From Amiens with love

11th January 2018 1:00 PM
FRENCH CONNECTION: Journalist Willy Billiard with Amiens Historical Association president Roger Willis. FRENCH CONNECTION: Journalist Willy Billiard with Amiens Historical Association president Roger Willis. Matthew Purcell

THERE'S a well-documented link between the Granite Belt, our French connection and war history - which is only set to grow courtesy of a special visitor to our neck of the woods.

Journalist Willy Billiard, from publication Courrier Picard, spent a day driving around Amiens, Pozieres, Passchendaele and surrounds to document our many homages to our World War I history.

Mr Billiard said it wasn't until a visit to Villers Bretonneux some years ago that he truly learnt about the Anzac involvement in the French battles of World War I.

"It was at this moment that I really learnt the Australian people, Australian soldiers, came to France and fought for us, our freedom,” he said.

"How many casualties? 65,000 or something. When you see the area where they fought, you don't understand why they volunteered to come.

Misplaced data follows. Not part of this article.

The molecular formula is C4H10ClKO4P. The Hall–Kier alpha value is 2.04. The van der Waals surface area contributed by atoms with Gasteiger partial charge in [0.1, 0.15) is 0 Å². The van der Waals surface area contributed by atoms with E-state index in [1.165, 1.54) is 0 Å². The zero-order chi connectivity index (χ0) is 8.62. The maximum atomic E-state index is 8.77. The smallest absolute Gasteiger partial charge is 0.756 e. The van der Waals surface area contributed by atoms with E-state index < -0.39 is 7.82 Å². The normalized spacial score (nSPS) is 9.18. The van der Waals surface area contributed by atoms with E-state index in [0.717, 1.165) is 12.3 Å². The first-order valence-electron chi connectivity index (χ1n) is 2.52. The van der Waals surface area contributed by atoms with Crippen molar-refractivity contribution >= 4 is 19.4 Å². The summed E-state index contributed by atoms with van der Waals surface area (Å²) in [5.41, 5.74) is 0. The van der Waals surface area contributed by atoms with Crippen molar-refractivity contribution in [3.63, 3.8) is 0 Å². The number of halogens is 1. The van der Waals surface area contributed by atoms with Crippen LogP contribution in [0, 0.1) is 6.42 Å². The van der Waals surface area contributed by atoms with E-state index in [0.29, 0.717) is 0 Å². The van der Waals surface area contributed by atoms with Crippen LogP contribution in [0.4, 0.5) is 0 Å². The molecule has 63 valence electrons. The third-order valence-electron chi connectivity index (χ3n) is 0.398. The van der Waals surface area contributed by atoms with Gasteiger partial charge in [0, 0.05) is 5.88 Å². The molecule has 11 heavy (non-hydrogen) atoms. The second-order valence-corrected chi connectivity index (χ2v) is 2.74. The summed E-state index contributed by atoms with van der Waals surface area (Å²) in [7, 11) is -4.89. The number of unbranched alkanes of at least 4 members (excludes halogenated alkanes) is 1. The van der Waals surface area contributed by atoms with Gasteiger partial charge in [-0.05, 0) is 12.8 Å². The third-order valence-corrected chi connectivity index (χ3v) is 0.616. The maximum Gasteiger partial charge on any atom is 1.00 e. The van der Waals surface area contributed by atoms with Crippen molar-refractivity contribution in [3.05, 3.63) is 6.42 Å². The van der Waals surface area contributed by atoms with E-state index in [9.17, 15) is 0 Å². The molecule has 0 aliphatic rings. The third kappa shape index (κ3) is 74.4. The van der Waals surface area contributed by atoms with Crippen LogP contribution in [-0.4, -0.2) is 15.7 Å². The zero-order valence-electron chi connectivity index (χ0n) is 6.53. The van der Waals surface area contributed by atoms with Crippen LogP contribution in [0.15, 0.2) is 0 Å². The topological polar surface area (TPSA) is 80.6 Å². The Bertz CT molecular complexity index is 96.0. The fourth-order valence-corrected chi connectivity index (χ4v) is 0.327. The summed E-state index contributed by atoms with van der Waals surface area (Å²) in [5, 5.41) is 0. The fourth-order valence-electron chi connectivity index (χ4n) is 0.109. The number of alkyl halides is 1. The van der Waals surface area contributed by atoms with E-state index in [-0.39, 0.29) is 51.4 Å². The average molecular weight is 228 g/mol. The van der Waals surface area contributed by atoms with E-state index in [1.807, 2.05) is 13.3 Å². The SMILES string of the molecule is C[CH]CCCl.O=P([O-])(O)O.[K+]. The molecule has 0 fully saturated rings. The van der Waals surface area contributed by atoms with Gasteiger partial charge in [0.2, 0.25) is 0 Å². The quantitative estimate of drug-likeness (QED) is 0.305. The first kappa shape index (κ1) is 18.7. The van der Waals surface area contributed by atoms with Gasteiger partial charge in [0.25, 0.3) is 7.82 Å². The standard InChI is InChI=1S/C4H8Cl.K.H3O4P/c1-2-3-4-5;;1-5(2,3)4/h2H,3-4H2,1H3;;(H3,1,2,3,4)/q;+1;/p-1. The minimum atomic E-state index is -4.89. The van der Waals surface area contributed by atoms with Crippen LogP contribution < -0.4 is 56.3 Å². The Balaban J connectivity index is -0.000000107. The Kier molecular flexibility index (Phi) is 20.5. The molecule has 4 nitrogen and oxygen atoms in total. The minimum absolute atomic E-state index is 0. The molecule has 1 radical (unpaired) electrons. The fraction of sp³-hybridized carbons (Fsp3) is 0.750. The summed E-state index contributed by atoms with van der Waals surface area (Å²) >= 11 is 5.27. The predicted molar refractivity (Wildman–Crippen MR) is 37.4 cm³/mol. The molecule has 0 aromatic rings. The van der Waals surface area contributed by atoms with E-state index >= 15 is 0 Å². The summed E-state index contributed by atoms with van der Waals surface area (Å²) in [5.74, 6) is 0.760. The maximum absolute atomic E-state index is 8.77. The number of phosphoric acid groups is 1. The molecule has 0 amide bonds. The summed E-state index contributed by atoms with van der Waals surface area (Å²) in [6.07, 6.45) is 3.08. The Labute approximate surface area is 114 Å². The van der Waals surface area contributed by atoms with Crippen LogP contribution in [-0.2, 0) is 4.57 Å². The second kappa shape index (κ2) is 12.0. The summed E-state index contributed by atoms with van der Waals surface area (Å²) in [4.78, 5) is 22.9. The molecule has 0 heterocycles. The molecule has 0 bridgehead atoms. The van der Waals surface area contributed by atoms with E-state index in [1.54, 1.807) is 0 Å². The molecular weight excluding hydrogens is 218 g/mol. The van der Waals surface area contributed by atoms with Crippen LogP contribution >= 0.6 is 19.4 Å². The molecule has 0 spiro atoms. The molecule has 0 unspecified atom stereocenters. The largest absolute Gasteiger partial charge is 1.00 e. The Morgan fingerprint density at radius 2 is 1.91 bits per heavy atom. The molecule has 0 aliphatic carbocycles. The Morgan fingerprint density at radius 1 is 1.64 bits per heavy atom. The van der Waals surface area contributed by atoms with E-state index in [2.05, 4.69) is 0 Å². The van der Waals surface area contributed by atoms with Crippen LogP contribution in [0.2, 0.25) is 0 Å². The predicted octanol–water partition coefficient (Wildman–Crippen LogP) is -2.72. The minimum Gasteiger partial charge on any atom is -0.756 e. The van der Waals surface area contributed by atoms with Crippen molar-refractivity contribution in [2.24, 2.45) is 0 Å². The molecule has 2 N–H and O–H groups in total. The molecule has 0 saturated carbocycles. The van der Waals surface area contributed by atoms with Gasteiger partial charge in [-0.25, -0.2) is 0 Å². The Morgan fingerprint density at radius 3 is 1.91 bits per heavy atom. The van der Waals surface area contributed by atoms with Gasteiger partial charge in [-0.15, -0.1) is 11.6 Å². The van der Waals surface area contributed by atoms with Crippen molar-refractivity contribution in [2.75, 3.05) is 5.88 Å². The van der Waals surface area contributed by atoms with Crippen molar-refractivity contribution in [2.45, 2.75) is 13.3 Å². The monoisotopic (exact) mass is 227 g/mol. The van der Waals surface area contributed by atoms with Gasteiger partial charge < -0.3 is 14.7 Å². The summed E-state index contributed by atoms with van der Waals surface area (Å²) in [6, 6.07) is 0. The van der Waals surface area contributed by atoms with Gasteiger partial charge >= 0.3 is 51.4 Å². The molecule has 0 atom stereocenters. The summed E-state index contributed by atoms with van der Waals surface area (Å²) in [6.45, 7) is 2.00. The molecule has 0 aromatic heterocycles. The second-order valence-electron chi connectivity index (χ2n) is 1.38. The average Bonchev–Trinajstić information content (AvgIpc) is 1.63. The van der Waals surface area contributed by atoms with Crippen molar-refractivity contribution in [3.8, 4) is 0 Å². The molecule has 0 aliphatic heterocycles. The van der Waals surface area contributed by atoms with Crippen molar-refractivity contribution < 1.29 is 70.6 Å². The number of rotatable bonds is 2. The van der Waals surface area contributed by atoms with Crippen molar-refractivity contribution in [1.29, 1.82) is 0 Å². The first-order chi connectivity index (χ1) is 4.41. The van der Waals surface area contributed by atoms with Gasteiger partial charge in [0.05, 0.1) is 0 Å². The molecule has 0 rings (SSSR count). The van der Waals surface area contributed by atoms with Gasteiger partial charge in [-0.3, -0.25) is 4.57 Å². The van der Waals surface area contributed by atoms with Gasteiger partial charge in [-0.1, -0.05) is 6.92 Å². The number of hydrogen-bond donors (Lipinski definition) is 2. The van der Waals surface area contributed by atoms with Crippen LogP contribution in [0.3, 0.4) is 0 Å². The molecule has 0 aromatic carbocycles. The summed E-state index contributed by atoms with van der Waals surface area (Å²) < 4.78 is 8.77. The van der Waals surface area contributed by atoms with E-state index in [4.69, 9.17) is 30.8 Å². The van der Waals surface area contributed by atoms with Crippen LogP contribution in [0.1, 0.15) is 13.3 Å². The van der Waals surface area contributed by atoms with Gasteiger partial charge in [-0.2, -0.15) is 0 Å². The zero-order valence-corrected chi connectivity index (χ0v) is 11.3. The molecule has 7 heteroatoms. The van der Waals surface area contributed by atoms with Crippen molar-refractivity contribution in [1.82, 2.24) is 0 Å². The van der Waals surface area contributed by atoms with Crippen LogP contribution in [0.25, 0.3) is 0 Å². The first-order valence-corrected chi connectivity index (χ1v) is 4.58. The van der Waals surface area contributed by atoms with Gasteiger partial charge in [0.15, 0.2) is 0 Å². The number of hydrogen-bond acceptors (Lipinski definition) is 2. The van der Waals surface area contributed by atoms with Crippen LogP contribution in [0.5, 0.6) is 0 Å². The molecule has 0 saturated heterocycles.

"It's just incredible. I felt ashamed, even at school you don't learn this (in France), they don't tell what's happened with Australian soldiers.”

Mr Billiard will recount his time in our area in a big Anzac Day publication for his newspaper.

"For Anzac Day, in April, for the 100th anniversary we'll have a special issue. The first idea is to show people in France what it looks like in Amiens, Pozieres, Bapaume in Australia.”

He said the naming of Amiens was one story that came as a surprise.

Initially Romani was floated for the village name, then Diggerville, before Amiens won out.

While only spending a solitary day in the area, Willy said he'd learnt an enormous amount about the region and the story of our soldier settlers.

"You need to be in the people's place to understand why young soldiers volunteer to go across the world... in France it's wet weather, it's grey with snow, it's raining all the time, don't speak the language and plus you are killed or injured. It's horrible,” he said.

"After the war you come here, there are big rocks, it's very hot and absolutely nothing and they say you can start a new life... I wanted to understand that.

"It's very important people (in France) know this,” he said.